Jon Brion – Meaningless

Jon Brion - MeaninglessJon Brion recently grasped a long-overdue foothold in the eyes of the mainstream music-buying public with his instrumental score for Magnolia, but that is far from this artist’s first good effort.

Still not yet release by Atlantic, Brion’s solo debut Meaningless showcases his deft pop songwriting ability. Brion’s style made him a particularly good fit (and foil) for Jason Falkner when both were members of the one-album-wonder group The Grays. Brion tends to play more toward the acoustic, not-quite-so-elaborately-produced aesthetic, which is fine, but his best songs on Meaningless are the ones which are textured and multi-layered. “Gotta Start Somewhere”, appropriately enough, kicks things off. Other highlights include the Beatlesque “Walking Through Walls” (the best song I’ve heard this year) and the quirky “Her Ghost”.

Rating: 3 out of 4Meaningless is still awaiting release by Atlantic’s Lava label (this review was written from listening to an advance copy), but it’ll be a worthwhile find. Connisseurs of pure pop music (the real thing in the tradition of Lennon, McCartney, Lynne and Rundgren, not the canned variety that passes for Top 40 fodder these days) should make the effort to find this one.

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  1. Gotta Start Somewhere (4:15)
  2. I Believe She’s Lying (3:28)
  3. Meaningless (3:24)
  4. Ruin My Day (3:50)
  5. Walking Through Walls (5:43)
  6. Trouble (3:28)
  7. Hook, Line And Sinker (4:26)
  8. Dead To The World (2:24)
  9. Her Ghost (4:10)
  10. The Same Mistakes (1:59)
  11. Voices (7:34)

Released by: Atlantic / Lava
Release date: never released (advance preview disc was sent out in 1999)
Total running time: 44:48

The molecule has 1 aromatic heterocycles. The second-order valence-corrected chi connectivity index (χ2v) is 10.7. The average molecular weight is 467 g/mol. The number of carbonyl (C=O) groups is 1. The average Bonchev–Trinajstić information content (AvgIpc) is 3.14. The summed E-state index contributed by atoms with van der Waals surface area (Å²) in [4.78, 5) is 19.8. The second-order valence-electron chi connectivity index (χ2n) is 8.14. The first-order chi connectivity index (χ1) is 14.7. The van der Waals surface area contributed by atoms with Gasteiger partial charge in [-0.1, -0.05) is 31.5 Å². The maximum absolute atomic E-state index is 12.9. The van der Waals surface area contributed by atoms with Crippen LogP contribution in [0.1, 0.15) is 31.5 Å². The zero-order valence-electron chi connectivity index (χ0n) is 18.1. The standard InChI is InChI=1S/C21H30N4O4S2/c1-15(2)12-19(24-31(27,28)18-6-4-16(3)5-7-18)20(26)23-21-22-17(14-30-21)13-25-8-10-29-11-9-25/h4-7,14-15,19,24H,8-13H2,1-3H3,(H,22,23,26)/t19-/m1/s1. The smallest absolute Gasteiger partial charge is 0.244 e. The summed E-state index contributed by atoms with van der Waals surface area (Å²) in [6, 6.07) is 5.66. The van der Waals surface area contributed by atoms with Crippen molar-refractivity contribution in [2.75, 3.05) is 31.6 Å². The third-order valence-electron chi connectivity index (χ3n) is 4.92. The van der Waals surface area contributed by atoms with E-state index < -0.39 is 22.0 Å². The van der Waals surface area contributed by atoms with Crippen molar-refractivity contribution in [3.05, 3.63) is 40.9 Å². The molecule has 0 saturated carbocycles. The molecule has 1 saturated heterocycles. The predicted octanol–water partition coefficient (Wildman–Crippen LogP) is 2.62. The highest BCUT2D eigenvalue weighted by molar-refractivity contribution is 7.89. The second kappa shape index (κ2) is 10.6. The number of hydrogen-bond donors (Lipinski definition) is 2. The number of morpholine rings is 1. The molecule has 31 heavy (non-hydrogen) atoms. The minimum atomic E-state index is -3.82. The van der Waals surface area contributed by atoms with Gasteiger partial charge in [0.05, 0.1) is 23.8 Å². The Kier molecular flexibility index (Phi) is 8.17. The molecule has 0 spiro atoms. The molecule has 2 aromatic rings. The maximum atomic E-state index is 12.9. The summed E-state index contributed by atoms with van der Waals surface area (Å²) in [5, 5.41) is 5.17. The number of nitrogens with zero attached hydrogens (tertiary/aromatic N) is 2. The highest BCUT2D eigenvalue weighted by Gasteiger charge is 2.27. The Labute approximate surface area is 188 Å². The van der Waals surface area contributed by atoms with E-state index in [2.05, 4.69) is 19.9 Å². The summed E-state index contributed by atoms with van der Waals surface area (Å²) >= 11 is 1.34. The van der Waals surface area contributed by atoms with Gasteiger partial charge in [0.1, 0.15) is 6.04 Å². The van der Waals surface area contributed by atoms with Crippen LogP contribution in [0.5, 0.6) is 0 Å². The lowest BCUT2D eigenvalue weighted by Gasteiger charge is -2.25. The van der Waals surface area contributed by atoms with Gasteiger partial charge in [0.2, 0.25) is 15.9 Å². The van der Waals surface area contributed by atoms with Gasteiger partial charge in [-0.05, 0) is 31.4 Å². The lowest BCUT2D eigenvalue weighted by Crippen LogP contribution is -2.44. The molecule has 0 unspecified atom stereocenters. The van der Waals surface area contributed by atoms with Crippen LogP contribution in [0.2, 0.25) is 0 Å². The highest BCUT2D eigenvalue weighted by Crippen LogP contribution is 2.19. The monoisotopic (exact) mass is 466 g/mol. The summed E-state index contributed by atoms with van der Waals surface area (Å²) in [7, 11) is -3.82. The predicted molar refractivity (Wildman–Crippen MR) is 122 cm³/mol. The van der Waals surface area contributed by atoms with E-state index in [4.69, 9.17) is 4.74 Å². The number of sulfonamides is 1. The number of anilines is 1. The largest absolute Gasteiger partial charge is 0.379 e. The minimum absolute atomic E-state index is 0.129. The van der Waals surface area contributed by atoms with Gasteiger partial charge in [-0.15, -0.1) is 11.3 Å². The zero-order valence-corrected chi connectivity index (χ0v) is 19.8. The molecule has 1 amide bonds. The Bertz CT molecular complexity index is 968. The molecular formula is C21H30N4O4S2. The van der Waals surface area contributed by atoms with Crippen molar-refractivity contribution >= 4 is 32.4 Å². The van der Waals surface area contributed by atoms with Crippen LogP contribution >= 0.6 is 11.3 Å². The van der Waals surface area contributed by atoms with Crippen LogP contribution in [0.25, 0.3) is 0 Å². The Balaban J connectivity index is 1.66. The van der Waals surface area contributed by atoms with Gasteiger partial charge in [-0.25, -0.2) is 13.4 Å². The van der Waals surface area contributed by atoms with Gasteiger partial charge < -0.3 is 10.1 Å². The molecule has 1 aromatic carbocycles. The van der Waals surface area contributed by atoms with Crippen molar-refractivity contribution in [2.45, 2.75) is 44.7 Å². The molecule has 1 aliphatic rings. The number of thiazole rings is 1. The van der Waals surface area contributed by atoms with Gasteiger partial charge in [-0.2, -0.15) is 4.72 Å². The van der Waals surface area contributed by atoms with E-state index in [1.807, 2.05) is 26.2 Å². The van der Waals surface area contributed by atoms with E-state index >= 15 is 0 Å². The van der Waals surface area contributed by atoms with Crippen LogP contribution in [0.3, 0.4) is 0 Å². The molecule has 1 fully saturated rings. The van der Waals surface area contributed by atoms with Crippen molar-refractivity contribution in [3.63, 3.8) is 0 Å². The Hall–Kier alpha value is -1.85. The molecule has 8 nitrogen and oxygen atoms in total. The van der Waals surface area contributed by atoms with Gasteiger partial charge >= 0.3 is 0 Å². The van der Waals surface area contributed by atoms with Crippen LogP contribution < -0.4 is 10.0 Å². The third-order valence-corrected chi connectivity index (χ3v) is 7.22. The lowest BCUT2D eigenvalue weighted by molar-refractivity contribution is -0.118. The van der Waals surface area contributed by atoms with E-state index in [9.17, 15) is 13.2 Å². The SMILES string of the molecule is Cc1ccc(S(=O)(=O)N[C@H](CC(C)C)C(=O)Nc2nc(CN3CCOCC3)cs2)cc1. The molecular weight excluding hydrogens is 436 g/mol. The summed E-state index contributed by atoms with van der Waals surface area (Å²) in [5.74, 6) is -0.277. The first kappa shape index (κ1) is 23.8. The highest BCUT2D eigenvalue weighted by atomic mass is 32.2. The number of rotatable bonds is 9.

Jellyfish – Spilt Milk

Jellyfish - Spilt MilkJellyfish added a new dimension to their 1970s-inspired pop sound by allowing more than just a little influence from Queen sneak into their second – and, due to the quick breakup of a very promising band, last – album. From the opening lullabye number right into the immensely Queen-esque “Joining A Fan Club”, it’s obvious that Jellyfish assimilated some of the best and most distinctive trademarks of Freddie Mercury and friends. The precision of the vocal harmonies on this album are amazing to hear, as is the hauntingly familiar hard-rock-and-thrashing-vocals approach, also inspired by Queen. The only thing that really tips one off that this is not Queen is the absence of Brian May’s unmistakable guitar 4 out of 4harmonies. Despite the influx of that particular style, Jellyfish didn’t entirely abandon their original sound, as can be heard in “New Mistake” (my personal favorite) and “Ghost At Number One”, though they also demonstrate a great aptitude for good old-fashioned low-tech rock with “Glutton Of Sympathy”. It’s really sad that the band fell apart after this one – it showed more promise than most bands I’ve heard this decade.

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  1. Hush (2:10)
  2. Joining a Fan Club (4:03)
  3. Sebrina, Paste and Plato (2:23)
  4. New Mistake (4:03)
  5. Glutton of Sympathy (3:49)
  6. The Ghost at Number One (3:37)
  7. Bye, Bye, Bye (4:02)
  8. All Is Forgiven (4:10)
  9. Russian Hill (4:45)
  10. He’s My Best Friend (3:44)
  11. Too Much, Too Little, Too Late (3:15)
  12. Brighter Day (6:12)

Released by: Charisma
Release date: 1993
Total running time: 46:13